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Kalbarri is less than a day’s drive from Perth (about 6-7 hours) and it’s the perfect spot for adventure – from exploring gorges to abseiling, surfing, quad-biking, kayaking and hiking. Here are some of the best things to do while in Kalbarri:

See the view from Nature’s Window

This has to be the most iconic (and photographed!) spot in Kalbarri. The natural rock window overlooks the Murchison River and is easily accessed by a short, easy 1km return walk. The layered sandstone window is fragile and people are asked not to climb above the window. The Loop Trail continues on into the ancient gorge for those who want a challenging hike to see the incredible red and white layered sandstone formations (and are well prepared!). From Nature’s Window, the loop trail is about 8km and takes about 3-4 hours; hikers should carry plenty of water.

Photo by @the_honeymoonlusters


Visit the new Skywalk

Set to open on Friday June 12th, the skywalk is located in a new spot in the National Park, called the West Loop (Inyaka Wookai Watju) not far from Nature’s Window. The skywalk’s two platforms extend 17m and 25m beyond the edge of the cliff face at one of the highest points of the Murchison River gorge. Accessible to all ages and abilities, the site will also include an environmentally friendly kiosk.

Photo by @waparkswildlife


Hike coastal cliffs and walking trails 

South of Kalbarri you’ll find a number of great lookouts and trails to explore offering great views of the cliffs and coastline. One of these lookouts is Natural Bridge, which is also the start of the Bigurda Trail; from Natural Bridge you can follow a boardwalk to Island Rock. If you have time you can continue on the rest of the Bigurda Trail, about 8kms in total, taking you all the way to Eagle Gorge along the cliff’s edge. Further along the coastline is the Mushroom Rock to Rainbow Valley Walking trail, Red Bluff Lookout and Pot Alley, where a walking trail winds its way down to a small secluded beach (swimming is not recommended here); it’s also a great spot to watch the sun set over the ocean. While you’re there, keep an eye out for humpback whales that migrate down the coastline – whale watching season runs between June and November.

Photo by @cjmaddock


Explore River Trails 

The Murchison River snakes its way through Kalbarri National Park and there are a number of great lookouts and walking trails to explore. The Z-Bend Lookout has some of the best views of the park and you can continue down the Z-Bend River Trail (2.6km return) to access the river and see the impressive Tumblagooda sandstone formations but the hike can be challenging and involves descending down into the gorge by a series of ladders. Z-Bend Gorge is also one of the best spots in the state for abseiling and half-day abseiling tours are available. Another challenging but rewarding hike is the Four Ways Trail. The 6km rocky return trail makes its way down the gorge to the river’s edge. For those wanting something easier, stop past Hawks Head and Ross Graham lookouts, the two easily accessible spots are just a short walk from the car park.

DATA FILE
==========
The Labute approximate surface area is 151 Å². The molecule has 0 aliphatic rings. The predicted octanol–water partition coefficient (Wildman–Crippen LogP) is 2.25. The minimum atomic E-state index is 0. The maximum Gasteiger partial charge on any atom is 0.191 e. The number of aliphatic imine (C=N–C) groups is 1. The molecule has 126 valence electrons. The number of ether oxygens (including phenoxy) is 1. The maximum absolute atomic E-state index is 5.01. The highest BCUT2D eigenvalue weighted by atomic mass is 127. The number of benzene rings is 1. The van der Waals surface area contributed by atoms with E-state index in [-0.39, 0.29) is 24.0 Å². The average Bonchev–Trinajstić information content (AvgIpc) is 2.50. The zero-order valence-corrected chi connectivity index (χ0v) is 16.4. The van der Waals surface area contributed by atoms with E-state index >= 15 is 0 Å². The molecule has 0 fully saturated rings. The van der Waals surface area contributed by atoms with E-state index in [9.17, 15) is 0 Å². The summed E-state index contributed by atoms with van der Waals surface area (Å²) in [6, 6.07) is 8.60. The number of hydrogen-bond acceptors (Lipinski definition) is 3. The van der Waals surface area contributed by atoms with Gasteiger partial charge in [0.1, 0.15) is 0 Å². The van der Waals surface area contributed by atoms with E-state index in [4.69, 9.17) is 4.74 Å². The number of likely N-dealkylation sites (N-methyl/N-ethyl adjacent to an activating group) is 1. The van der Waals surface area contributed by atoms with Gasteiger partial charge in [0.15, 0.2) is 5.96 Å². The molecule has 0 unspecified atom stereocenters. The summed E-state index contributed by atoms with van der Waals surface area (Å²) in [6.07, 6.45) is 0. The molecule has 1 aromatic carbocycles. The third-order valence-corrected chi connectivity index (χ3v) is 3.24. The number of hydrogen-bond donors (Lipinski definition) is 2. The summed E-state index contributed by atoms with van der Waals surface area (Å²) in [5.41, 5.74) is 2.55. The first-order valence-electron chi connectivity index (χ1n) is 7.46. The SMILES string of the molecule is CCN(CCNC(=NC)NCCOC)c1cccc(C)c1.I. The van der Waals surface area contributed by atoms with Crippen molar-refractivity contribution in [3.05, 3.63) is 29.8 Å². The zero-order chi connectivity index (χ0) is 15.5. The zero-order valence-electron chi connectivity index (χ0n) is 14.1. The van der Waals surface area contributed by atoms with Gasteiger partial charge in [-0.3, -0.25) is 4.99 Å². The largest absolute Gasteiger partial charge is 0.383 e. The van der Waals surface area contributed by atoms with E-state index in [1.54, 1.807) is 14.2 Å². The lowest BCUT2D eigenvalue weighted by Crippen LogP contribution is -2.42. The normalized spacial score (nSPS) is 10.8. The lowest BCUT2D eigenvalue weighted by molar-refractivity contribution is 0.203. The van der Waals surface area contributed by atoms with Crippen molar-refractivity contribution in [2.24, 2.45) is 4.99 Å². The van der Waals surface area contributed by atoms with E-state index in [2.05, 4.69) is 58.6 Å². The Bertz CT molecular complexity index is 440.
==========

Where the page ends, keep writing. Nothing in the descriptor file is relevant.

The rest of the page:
Photo by @alex.vp.photography


 Hit the water

Kalbarri is also well known for its great surf. Jakes Point, a short drive south of town, is a popular spot for experienced surfers and is a national surfing reserve. Closer to Kalbarri you’ll find Blue Holes where the protected waters and limestone reef system make it the perfect place for snorkelling and swimming. Another great spot for swimming is Chinaman’s Beach, where the Murchison River meets the sea and the sheltered waters means it’s a safe swimming spot for all ages. Pelican feeding occurs daily along the foreshore opposite the caravan park at 8:45am by volunteers who run the program (a gold coin donation is appreciated).


Photo by @louisekelly_seascapes



See the Pink Lake 

On your way to (or from) Kalbarri take a slight detour down Port Gregory Road or George Grey Driveand check out the Pink Lake (Hutt Lagoon) at Port Gregory which has to be another of the most photographed spots in the region. The pink is caused by a carotenoid-producing algae and the colour of the lake changes depending on both the time of day and season. It’s best viewed from Port Gregory Road around midday. 


Photo by @isaac_szw 


Stop and smell the wildflowers 

Visiting Kalbarri during wildflower season (July through to November) is a must – around one thousand different species of wildflowers carpet the region and it’s an incredible sight to see. Many of the flowers are unique to the region and start to bloom from late June onwards, depending on the weather. Keep an eye out for them in Kalbarri National Park as well as along the coastal cliffs. The visitor centre in Kalbarri can update you about what is flowering and where best to see them.


Photo by @saltytravellers


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